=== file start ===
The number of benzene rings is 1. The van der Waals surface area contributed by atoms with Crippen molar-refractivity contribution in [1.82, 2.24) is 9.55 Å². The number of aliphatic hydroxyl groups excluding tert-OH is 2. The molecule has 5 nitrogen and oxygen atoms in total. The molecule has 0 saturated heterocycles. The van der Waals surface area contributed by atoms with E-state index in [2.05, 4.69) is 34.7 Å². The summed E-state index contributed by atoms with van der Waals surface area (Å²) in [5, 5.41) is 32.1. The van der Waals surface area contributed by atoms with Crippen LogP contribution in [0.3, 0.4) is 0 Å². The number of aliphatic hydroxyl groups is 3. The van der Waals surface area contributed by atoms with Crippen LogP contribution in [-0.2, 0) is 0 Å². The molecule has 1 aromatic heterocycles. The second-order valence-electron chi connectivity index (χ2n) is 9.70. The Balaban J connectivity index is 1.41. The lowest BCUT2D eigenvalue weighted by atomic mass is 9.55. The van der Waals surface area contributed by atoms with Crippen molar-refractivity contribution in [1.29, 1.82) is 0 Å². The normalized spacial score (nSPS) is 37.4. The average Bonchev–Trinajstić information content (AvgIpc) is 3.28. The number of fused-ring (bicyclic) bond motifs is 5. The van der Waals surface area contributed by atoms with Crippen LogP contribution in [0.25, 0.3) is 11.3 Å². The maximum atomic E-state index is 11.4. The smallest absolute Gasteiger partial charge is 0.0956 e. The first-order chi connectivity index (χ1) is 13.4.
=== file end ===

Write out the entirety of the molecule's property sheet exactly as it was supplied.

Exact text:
The number of benzene rings is 1. The van der Waals surface area contributed by atoms with Crippen molar-refractivity contribution in [1.82, 2.24) is 9.55 Å². The number of aliphatic hydroxyl groups excluding tert-OH is 2. The molecule has 5 nitrogen and oxygen atoms in total. The molecule has 0 saturated heterocycles. The van der Waals surface area contributed by atoms with E-state index in [2.05, 4.69) is 34.7 Å². The summed E-state index contributed by atoms with van der Waals surface area (Å²) in [5, 5.41) is 32.1. The van der Waals surface area contributed by atoms with Crippen LogP contribution in [0.3, 0.4) is 0 Å². The number of aliphatic hydroxyl groups is 3. The van der Waals surface area contributed by atoms with Crippen LogP contribution in [-0.2, 0) is 0 Å². The molecule has 1 aromatic heterocycles. The second-order valence-electron chi connectivity index (χ2n) is 9.70. The Balaban J connectivity index is 1.41. The lowest BCUT2D eigenvalue weighted by atomic mass is 9.55. The van der Waals surface area contributed by atoms with Crippen molar-refractivity contribution in [1.29, 1.82) is 0 Å². The normalized spacial score (nSPS) is 37.4. The average Bonchev–Trinajstić information content (AvgIpc) is 3.28. The number of fused-ring (bicyclic) bond motifs is 5. The van der Waals surface area contributed by atoms with Crippen LogP contribution in [0.25, 0.3) is 11.3 Å². The maximum atomic E-state index is 11.4. The smallest absolute Gasteiger partial charge is 0.0956 e. The first-order chi connectivity index (χ1) is 13.4.